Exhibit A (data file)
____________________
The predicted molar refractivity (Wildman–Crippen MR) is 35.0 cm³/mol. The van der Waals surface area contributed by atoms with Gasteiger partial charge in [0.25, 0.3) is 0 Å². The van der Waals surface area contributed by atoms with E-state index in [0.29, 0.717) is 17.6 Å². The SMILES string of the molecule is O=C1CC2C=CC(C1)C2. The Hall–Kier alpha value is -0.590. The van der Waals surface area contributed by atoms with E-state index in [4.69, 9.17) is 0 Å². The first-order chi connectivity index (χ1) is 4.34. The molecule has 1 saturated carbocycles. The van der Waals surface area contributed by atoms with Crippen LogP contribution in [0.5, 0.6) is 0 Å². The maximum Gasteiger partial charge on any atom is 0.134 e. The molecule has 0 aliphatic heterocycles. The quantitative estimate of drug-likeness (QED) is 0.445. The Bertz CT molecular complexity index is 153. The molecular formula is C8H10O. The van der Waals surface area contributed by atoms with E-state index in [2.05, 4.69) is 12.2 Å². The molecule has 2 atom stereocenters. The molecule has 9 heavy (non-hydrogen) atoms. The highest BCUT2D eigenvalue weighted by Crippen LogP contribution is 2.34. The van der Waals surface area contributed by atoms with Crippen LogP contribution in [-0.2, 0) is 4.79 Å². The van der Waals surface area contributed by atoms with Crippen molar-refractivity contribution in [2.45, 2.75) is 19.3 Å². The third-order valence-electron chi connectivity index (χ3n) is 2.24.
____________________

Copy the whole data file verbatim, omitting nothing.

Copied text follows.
The predicted molar refractivity (Wildman–Crippen MR) is 35.0 cm³/mol. The van der Waals surface area contributed by atoms with Gasteiger partial charge in [0.25, 0.3) is 0 Å². The van der Waals surface area contributed by atoms with E-state index in [0.29, 0.717) is 17.6 Å². The SMILES string of the molecule is O=C1CC2C=CC(C1)C2. The Hall–Kier alpha value is -0.590. The van der Waals surface area contributed by atoms with E-state index in [4.69, 9.17) is 0 Å². The first-order chi connectivity index (χ1) is 4.34. The molecule has 1 saturated carbocycles. The van der Waals surface area contributed by atoms with Crippen LogP contribution in [0.5, 0.6) is 0 Å². The maximum Gasteiger partial charge on any atom is 0.134 e. The molecule has 0 aliphatic heterocycles. The quantitative estimate of drug-likeness (QED) is 0.445. The Bertz CT molecular complexity index is 153. The molecular formula is C8H10O. The van der Waals surface area contributed by atoms with E-state index in [2.05, 4.69) is 12.2 Å². The molecule has 2 atom stereocenters. The molecule has 9 heavy (non-hydrogen) atoms. The highest BCUT2D eigenvalue weighted by Crippen LogP contribution is 2.34. The van der Waals surface area contributed by atoms with Crippen LogP contribution in [-0.2, 0) is 4.79 Å². The van der Waals surface area contributed by atoms with Crippen molar-refractivity contribution in [2.45, 2.75) is 19.3 Å². The third-order valence-electron chi connectivity index (χ3n) is 2.24.